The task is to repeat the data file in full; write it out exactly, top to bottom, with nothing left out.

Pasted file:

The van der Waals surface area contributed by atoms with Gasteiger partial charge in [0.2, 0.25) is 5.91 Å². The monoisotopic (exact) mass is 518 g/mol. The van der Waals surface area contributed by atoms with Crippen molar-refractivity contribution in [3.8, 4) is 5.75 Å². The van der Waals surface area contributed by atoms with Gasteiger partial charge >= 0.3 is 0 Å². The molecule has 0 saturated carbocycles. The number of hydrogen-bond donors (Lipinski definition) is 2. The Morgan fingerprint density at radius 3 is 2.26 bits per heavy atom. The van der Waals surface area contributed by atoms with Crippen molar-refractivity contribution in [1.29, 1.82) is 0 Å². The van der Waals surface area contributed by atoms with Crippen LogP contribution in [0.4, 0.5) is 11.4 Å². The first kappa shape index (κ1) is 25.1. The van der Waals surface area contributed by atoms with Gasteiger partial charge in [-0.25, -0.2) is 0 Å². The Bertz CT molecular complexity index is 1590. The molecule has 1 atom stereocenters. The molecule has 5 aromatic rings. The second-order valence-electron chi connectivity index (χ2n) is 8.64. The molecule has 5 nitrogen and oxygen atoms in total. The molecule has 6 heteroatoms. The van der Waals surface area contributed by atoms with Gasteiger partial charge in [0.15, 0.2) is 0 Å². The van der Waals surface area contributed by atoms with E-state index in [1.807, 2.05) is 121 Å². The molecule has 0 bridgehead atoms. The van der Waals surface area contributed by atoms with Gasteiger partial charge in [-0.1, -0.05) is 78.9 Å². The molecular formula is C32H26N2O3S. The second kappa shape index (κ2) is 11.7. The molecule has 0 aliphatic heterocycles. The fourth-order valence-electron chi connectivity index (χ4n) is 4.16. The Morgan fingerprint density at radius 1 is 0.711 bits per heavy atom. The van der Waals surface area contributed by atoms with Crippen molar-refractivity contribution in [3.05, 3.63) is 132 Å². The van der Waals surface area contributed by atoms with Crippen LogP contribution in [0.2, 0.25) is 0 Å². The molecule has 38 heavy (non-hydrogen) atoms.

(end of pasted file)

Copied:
The van der Waals surface area contributed by atoms with Gasteiger partial charge in [0.2, 0.25) is 5.91 Å². The monoisotopic (exact) mass is 518 g/mol. The van der Waals surface area contributed by atoms with Crippen molar-refractivity contribution in [3.8, 4) is 5.75 Å². The van der Waals surface area contributed by atoms with Gasteiger partial charge >= 0.3 is 0 Å². The molecule has 0 saturated carbocycles. The number of hydrogen-bond donors (Lipinski definition) is 2. The Morgan fingerprint density at radius 3 is 2.26 bits per heavy atom. The van der Waals surface area contributed by atoms with Crippen molar-refractivity contribution in [1.29, 1.82) is 0 Å². The van der Waals surface area contributed by atoms with Crippen LogP contribution in [0.4, 0.5) is 11.4 Å². The first kappa shape index (κ1) is 25.1. The van der Waals surface area contributed by atoms with Gasteiger partial charge in [-0.25, -0.2) is 0 Å². The Bertz CT molecular complexity index is 1590. The molecule has 1 atom stereocenters. The molecule has 5 aromatic rings. The second-order valence-electron chi connectivity index (χ2n) is 8.64. The molecule has 5 nitrogen and oxygen atoms in total. The molecule has 6 heteroatoms. The van der Waals surface area contributed by atoms with Gasteiger partial charge in [0.15, 0.2) is 0 Å². The van der Waals surface area contributed by atoms with E-state index in [1.807, 2.05) is 121 Å². The molecule has 0 bridgehead atoms. The van der Waals surface area contributed by atoms with Gasteiger partial charge in [-0.1, -0.05) is 78.9 Å². The molecular formula is C32H26N2O3S. The second kappa shape index (κ2) is 11.7. The molecule has 0 aliphatic heterocycles. The fourth-order valence-electron chi connectivity index (χ4n) is 4.16. The Morgan fingerprint density at radius 1 is 0.711 bits per heavy atom. The van der Waals surface area contributed by atoms with Crippen molar-refractivity contribution in [3.05, 3.63) is 132 Å². The van der Waals surface area contributed by atoms with Crippen LogP contribution in [0.2, 0.25) is 0 Å². The molecule has 38 heavy (non-hydrogen) atoms.